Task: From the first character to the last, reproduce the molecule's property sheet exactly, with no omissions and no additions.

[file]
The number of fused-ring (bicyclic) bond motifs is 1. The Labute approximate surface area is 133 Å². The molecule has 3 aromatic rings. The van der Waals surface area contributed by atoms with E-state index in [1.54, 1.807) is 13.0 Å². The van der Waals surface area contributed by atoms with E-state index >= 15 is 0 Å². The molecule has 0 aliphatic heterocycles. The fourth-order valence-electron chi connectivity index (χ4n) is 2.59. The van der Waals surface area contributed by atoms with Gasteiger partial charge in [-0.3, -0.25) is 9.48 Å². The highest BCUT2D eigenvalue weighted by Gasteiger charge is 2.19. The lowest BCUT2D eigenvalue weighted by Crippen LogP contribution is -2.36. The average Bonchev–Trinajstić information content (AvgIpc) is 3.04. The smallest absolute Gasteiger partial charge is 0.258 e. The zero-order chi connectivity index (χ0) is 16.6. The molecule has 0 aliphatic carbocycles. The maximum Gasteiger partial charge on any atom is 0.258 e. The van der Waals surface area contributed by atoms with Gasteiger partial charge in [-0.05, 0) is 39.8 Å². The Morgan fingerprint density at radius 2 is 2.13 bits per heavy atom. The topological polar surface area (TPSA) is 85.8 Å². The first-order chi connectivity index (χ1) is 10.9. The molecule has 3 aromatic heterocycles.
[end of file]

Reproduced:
The number of fused-ring (bicyclic) bond motifs is 1. The Labute approximate surface area is 133 Å². The molecule has 3 aromatic rings. The van der Waals surface area contributed by atoms with E-state index in [1.54, 1.807) is 13.0 Å². The van der Waals surface area contributed by atoms with E-state index >= 15 is 0 Å². The molecule has 0 aliphatic heterocycles. The fourth-order valence-electron chi connectivity index (χ4n) is 2.59. The van der Waals surface area contributed by atoms with Gasteiger partial charge in [-0.3, -0.25) is 9.48 Å². The highest BCUT2D eigenvalue weighted by Gasteiger charge is 2.19. The lowest BCUT2D eigenvalue weighted by Crippen LogP contribution is -2.36. The average Bonchev–Trinajstić information content (AvgIpc) is 3.04. The smallest absolute Gasteiger partial charge is 0.258 e. The zero-order chi connectivity index (χ0) is 16.6. The molecule has 0 aliphatic carbocycles. The maximum Gasteiger partial charge on any atom is 0.258 e. The van der Waals surface area contributed by atoms with Gasteiger partial charge in [-0.05, 0) is 39.8 Å². The Morgan fingerprint density at radius 2 is 2.13 bits per heavy atom. The topological polar surface area (TPSA) is 85.8 Å². The first-order chi connectivity index (χ1) is 10.9. The molecule has 3 aromatic heterocycles.